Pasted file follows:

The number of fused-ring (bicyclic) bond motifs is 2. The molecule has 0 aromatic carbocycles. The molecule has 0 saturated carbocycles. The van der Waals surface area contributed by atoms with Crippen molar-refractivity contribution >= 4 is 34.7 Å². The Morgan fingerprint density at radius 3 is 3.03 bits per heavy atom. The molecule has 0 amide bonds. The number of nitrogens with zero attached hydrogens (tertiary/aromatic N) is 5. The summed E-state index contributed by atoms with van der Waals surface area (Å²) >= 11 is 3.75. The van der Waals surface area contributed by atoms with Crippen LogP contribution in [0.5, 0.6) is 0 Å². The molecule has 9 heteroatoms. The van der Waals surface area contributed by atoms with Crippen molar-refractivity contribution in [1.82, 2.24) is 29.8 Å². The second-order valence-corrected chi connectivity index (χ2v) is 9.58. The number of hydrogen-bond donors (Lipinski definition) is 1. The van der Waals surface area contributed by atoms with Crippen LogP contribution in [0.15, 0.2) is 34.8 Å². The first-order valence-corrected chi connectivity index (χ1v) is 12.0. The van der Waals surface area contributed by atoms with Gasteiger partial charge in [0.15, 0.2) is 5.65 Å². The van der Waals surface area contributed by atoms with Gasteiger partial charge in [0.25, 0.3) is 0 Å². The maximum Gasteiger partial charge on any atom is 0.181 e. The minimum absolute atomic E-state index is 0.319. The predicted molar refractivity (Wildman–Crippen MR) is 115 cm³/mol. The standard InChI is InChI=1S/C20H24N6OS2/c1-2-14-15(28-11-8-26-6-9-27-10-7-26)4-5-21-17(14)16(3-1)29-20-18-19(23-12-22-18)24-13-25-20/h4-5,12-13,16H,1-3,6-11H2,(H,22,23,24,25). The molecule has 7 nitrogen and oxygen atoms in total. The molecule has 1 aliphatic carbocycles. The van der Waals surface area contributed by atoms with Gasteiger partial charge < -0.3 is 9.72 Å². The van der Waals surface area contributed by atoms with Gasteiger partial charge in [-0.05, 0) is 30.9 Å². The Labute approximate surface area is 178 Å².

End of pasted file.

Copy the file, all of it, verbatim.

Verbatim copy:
The number of fused-ring (bicyclic) bond motifs is 2. The molecule has 0 aromatic carbocycles. The molecule has 0 saturated carbocycles. The van der Waals surface area contributed by atoms with Crippen molar-refractivity contribution >= 4 is 34.7 Å². The Morgan fingerprint density at radius 3 is 3.03 bits per heavy atom. The molecule has 0 amide bonds. The number of nitrogens with zero attached hydrogens (tertiary/aromatic N) is 5. The summed E-state index contributed by atoms with van der Waals surface area (Å²) >= 11 is 3.75. The van der Waals surface area contributed by atoms with Crippen LogP contribution in [0.5, 0.6) is 0 Å². The molecule has 9 heteroatoms. The van der Waals surface area contributed by atoms with Crippen molar-refractivity contribution in [1.82, 2.24) is 29.8 Å². The second-order valence-corrected chi connectivity index (χ2v) is 9.58. The number of hydrogen-bond donors (Lipinski definition) is 1. The van der Waals surface area contributed by atoms with Crippen LogP contribution in [0.15, 0.2) is 34.8 Å². The first-order valence-corrected chi connectivity index (χ1v) is 12.0. The van der Waals surface area contributed by atoms with Gasteiger partial charge in [0.15, 0.2) is 5.65 Å². The van der Waals surface area contributed by atoms with Gasteiger partial charge in [0.25, 0.3) is 0 Å². The maximum Gasteiger partial charge on any atom is 0.181 e. The minimum absolute atomic E-state index is 0.319. The predicted molar refractivity (Wildman–Crippen MR) is 115 cm³/mol. The standard InChI is InChI=1S/C20H24N6OS2/c1-2-14-15(28-11-8-26-6-9-27-10-7-26)4-5-21-17(14)16(3-1)29-20-18-19(23-12-22-18)24-13-25-20/h4-5,12-13,16H,1-3,6-11H2,(H,22,23,24,25). The molecule has 7 nitrogen and oxygen atoms in total. The molecule has 1 aliphatic carbocycles. The van der Waals surface area contributed by atoms with Gasteiger partial charge < -0.3 is 9.72 Å². The van der Waals surface area contributed by atoms with Gasteiger partial charge in [-0.05, 0) is 30.9 Å². The Labute approximate surface area is 178 Å².